en.wikipedia.org/wiki/Philip_I_of_Castile
(1478 – 1506; was the first Habsburg monarch in Spain [through marriage with Joanna])
(C) Charles was elected Holy Roman Emperor in 1519, and through inheritance, became King of Spain.
(D) “both Francis I of France and Henry VIII of England were rivals of the Habsburgs for the title that went to Charles V in 1520”

This sentence does not mean to say kings of France and England competed with Charles to be Holy Roman Emperor, because these two kings were not qualified, not part of Holy Roman Empire. But the sentence mean the two nations competed with Holy Roman Empire. See
Henry VIII of England
en.wikipedia.org/wiki/Henry_VIII_of_England
(1491-1547; He [Henry] is also well known for a long personal rivalry with both Francis I of France and the Habsburg monarch Emperor Charles V of the Holy Roman Empire (King Charles I of Spain), his contemporaries with whom he frequently warred)
(ii) “Spain’s propensity to default on its debt”
(A) sovereign default
en.wikipedia.org/wiki/Sovereign_default
(“In the most extreme cases, a creditor nation may declare war on a debtor nation for failing to pay back debt, in order to enforce creditor's rights. For example, Britain routinely invaded countries that failed to repay foreign debts”/ section 4 Examples of sovereign default: Philip II of Spain defaulted on debt four times - in 1557, 1560, 1575 and 1596 - becoming the first nation in history to declare sovereign default)

Philip II of Spain
en.wikipedia.org/wiki/Philip_II_of_Spain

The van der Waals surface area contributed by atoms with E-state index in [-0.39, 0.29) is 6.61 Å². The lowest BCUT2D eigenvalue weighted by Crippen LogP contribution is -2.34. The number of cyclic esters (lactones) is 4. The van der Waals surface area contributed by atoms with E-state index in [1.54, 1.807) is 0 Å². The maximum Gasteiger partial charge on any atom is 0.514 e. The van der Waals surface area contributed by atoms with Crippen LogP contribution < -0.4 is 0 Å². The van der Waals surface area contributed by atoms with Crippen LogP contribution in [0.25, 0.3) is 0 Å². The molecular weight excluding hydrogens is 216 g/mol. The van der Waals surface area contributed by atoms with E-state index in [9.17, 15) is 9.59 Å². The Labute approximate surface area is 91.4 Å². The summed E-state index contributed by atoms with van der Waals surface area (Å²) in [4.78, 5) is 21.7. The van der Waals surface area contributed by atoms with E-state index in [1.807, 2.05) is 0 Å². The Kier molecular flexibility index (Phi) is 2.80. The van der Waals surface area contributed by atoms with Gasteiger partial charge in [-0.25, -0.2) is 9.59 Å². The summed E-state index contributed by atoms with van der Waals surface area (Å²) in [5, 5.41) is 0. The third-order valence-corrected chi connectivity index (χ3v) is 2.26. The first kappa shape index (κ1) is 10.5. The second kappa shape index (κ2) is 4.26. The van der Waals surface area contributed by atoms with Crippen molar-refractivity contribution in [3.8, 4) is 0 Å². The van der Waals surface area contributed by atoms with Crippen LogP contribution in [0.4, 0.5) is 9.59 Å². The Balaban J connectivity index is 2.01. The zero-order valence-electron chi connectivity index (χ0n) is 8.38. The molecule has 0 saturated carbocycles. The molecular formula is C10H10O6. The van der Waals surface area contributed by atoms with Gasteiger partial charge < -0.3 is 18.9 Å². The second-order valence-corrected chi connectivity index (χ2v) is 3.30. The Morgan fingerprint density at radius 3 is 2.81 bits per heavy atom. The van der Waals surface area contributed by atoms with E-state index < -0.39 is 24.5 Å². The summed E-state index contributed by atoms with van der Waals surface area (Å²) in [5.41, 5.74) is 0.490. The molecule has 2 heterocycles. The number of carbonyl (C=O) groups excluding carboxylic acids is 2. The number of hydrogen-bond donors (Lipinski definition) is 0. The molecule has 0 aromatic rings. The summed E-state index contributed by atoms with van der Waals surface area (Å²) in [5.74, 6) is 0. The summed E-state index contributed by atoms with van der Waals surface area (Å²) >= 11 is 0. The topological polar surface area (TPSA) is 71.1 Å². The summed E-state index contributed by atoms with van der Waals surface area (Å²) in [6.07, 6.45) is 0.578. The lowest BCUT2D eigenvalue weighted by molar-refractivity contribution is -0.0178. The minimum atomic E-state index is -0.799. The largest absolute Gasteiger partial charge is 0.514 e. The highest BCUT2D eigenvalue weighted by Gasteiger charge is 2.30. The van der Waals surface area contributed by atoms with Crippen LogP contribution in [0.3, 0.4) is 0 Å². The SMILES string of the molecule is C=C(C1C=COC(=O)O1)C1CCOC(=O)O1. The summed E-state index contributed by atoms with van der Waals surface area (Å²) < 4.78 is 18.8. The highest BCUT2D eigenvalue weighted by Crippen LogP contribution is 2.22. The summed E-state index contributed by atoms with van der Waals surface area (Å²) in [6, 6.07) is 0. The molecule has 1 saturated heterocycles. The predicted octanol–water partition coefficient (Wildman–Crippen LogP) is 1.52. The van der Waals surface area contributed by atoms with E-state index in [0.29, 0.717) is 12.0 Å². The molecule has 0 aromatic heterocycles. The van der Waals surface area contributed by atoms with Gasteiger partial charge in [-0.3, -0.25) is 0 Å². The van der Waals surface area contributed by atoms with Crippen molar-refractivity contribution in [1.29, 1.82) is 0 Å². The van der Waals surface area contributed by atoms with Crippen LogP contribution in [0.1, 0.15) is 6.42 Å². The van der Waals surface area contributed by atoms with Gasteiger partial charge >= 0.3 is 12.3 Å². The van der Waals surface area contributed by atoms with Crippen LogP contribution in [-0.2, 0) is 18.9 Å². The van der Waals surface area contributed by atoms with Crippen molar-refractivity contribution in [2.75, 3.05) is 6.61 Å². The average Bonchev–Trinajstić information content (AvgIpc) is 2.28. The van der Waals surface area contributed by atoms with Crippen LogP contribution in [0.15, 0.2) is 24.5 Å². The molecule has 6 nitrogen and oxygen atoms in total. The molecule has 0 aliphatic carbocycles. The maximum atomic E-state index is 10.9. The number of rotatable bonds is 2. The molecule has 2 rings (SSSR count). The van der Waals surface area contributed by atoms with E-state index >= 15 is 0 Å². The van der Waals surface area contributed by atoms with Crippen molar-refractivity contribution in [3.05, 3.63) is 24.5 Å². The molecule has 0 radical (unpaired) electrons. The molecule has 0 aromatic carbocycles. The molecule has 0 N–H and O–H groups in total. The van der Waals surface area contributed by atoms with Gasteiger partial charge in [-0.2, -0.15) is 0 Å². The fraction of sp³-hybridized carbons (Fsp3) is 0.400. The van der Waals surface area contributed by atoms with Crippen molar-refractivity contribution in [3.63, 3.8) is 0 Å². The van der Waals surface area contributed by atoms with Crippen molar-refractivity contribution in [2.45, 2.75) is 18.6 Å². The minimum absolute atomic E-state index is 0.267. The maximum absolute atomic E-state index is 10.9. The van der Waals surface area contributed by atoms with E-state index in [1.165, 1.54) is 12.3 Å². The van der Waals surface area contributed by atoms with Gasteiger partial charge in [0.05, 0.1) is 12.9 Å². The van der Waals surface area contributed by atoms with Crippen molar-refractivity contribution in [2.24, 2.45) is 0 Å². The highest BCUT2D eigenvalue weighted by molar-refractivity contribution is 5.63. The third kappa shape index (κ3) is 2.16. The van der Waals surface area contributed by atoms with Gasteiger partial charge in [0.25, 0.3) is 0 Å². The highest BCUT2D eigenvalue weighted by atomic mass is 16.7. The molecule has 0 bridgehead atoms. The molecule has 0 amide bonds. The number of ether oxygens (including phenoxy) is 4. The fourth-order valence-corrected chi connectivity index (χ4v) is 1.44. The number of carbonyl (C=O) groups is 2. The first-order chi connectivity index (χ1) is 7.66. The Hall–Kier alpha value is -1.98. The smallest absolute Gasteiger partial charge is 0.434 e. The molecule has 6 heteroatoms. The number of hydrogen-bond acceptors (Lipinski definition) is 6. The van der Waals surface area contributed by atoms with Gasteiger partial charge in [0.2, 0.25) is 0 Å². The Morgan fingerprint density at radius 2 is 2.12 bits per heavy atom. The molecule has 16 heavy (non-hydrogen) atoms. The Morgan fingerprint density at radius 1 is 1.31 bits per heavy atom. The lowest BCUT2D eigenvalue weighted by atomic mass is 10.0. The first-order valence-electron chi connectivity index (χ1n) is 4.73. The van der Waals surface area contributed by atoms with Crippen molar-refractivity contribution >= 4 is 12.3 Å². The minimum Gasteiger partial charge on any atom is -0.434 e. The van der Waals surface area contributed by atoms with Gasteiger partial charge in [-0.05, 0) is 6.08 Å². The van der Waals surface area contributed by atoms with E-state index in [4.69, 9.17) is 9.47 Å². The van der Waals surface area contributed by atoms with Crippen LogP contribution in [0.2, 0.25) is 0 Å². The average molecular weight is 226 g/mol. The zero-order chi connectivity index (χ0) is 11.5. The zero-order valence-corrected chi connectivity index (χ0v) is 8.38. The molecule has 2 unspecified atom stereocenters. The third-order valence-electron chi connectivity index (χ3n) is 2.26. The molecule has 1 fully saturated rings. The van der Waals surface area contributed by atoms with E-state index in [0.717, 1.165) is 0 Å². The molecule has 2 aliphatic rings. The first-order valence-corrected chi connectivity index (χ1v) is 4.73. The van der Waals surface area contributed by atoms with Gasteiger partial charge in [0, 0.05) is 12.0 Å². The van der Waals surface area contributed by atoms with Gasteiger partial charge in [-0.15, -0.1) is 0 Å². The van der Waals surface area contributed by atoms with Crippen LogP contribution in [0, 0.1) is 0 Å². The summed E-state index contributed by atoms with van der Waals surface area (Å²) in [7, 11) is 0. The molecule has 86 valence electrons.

(1527-1598; King of Spain 1556-1598; son of Charles V of the Holy Roman Empire)
(B) Age of Discovery
en.wikipedia.org/wiki/Age_of_Discovery
(section 8 Northern European involvement: In 1568 the Dutch rebelled against the rule of Philip II of Spain leading to the Eighty Years' War [or Dutch War of Independence (1568–1648)]; section 10.1 Economic impact in Europe: last paragraph)
(iii) Naturally all of these described in (ii) occurred after Charles V’s death, except the 1557 default. So I re-read the (c): “his empire was soon overstretched and fatally weakened, undermined by Spain’s propensity to default on its debt, by wars with France and England and, after Charles’s death, by the Dutch revolt.”  Which is written poorly.


(d) “Mr Greengrass pays exhaustive attention to every detail in the post-Luther battles over religious doctrine, which he rightly sees as the underlying cause of most of its wars, culminating in both the Thirty Years War and the English civil war.
(i) Rather, many has said the wars arose from nations’ pursuit of balance of power: when a certain nation appeared to become more powerful, other nations formed alliance to check the rise.
(ii)
(A) Thirty Years' War
en.wikipedia.org/wiki/Thirty_Years'_War
(B) Peace of Westphalia
en.wikipedia.org/wiki/Peace_of_Westphalia
(Westphalian sovereignty)
(iii)
(A) English civil war
en.wikipedia.org/wiki/English_Civil_War
(1642-1651; between Parliamentarians ("Roundheads") and Royalists ("Cavaliers") in the Kingdom of England over, principally, the manner of its government)
(B) Roundhead
en.wikipedia.org/wiki/Roundhead
(England's many Puritans and Presbyterians were almost invariably Roundhead supporters; However many Roundheads were Church of England; sectional heading: Origins and background [for the name])
(C) Charles I of England was raised as a Protestant (same as his many subjects). But his wife (Henrietta Maria of France) was Catholic and his children were raised as Catholics. So some in England questioned his faith.

(e) Yet the escape of much of Europe from the dead hand of a corrupt and backward-looking Catholic church was surely an essential precursor of the continent’s success over the next 300 years. The Reformation may have led to much blood being spilt, but it also made modern Europe.”
(i) dead hand (n):
"1: MORTMAIN
2:  the oppressive influence of the past"
www.merriam-webster.com/dictionary/dead hand
(ii) mortmain (n): "inalienable ownership," mid-15c., from Anglo-French morte mayn, Old French mortemain, literally "dead hand," from Medieval Latin mortua manus; see mortal (adj.) + manual (adj.). Probably a metaphorical expression.”
www.etymonline.com/index.php?term=mortmain